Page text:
My cousin David was kind enough to read my last blog and provide his feedback. i found it so helpful and insightful I wanted to dedicate a page to it - and here it is. For context, read my blog on Identify in Deaf and Black culture first. Enjoy!
Hello Katie, here are my comments…
Oliver Sacks did something similar, he was a trained neurologist who did not start out with much experience or knowledge of deaf culture. Nevertheless he took the time and care to research it and came out with a fairly decent book, Seeing Voices. I saw him on the book tour when he came to UC Berkeley actually (this was 1989 or ‘90.)
I have a coworker who is black and deaf, but he does not identify as Black. He identifies as Deaf. He grew up in Berkeley which of course is multi-ethnic and went to the California School for the Deaf in Berkeley (and graduated from it four years after it moved to Fremont in 1980.) Growing up, he was always around other Deaf, using American Sign language almost exclusively (meaning little or no use of speech or lipreading), and racial identity was only a very minor part of it. He says, “I don’t know how to be Black.”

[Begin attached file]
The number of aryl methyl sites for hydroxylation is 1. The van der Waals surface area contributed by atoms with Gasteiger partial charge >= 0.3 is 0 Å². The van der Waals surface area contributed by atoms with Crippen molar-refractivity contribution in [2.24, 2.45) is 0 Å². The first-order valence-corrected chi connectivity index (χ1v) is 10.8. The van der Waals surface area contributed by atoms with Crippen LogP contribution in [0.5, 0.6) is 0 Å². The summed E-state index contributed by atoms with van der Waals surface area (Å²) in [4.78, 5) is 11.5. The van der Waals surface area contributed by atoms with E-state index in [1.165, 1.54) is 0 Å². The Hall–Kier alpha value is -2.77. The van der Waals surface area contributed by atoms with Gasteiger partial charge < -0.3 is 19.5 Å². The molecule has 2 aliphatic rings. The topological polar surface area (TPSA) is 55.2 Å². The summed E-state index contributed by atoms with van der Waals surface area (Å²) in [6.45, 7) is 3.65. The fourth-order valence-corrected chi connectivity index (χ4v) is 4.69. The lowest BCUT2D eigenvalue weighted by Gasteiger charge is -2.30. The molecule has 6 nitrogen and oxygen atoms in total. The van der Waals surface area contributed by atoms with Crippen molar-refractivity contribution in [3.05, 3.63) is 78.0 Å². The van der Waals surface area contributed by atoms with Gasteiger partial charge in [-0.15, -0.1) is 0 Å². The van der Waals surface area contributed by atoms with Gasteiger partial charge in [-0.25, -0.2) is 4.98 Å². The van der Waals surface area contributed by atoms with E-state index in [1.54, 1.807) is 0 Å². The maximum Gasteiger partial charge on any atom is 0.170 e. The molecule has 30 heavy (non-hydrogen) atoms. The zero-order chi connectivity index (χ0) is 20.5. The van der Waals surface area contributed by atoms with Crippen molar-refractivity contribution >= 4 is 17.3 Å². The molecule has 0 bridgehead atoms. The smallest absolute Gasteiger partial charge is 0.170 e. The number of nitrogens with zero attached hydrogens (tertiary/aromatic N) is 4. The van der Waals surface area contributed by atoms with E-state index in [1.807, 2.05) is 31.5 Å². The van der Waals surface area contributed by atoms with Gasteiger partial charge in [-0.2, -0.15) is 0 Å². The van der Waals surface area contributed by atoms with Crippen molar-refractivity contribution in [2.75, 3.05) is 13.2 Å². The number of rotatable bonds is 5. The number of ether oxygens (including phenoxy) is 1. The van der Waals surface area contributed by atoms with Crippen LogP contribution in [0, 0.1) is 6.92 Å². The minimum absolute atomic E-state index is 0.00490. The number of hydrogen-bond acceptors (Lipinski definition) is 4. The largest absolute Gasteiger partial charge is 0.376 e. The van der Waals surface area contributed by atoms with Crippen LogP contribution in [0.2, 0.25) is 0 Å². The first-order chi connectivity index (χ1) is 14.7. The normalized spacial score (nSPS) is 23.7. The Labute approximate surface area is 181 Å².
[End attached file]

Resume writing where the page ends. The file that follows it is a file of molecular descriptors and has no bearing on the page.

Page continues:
All Deaf and hard-of-hearing live within the Hearing world whether they like it or not, and it’s a constant struggle in so many ways. Where we have struggles with racism, so we have what is being called Audism in the struggles that Deaf persons face in the world. Audism is the belief that hearing loss is an unmitigated curse that must be eradicated at all costs, with no acknowledgment of the contributions of American Sign Language and Deaf Culture. Or the acknowledgement is there but with a patronizing attitude.
Tom Holcomb confronts this in his very fine book (I attended one of his book tour events, too, he’s a fabulous speaker) called Introduction to American Deaf Culture. You can peek in both of these books on Amazon.
Your essay focuses on the positive aspect that is Choice, but I felt something should be said about the factors in our lives that influence, redirect, even oppress our choices.
Hope this helps, dear cousin!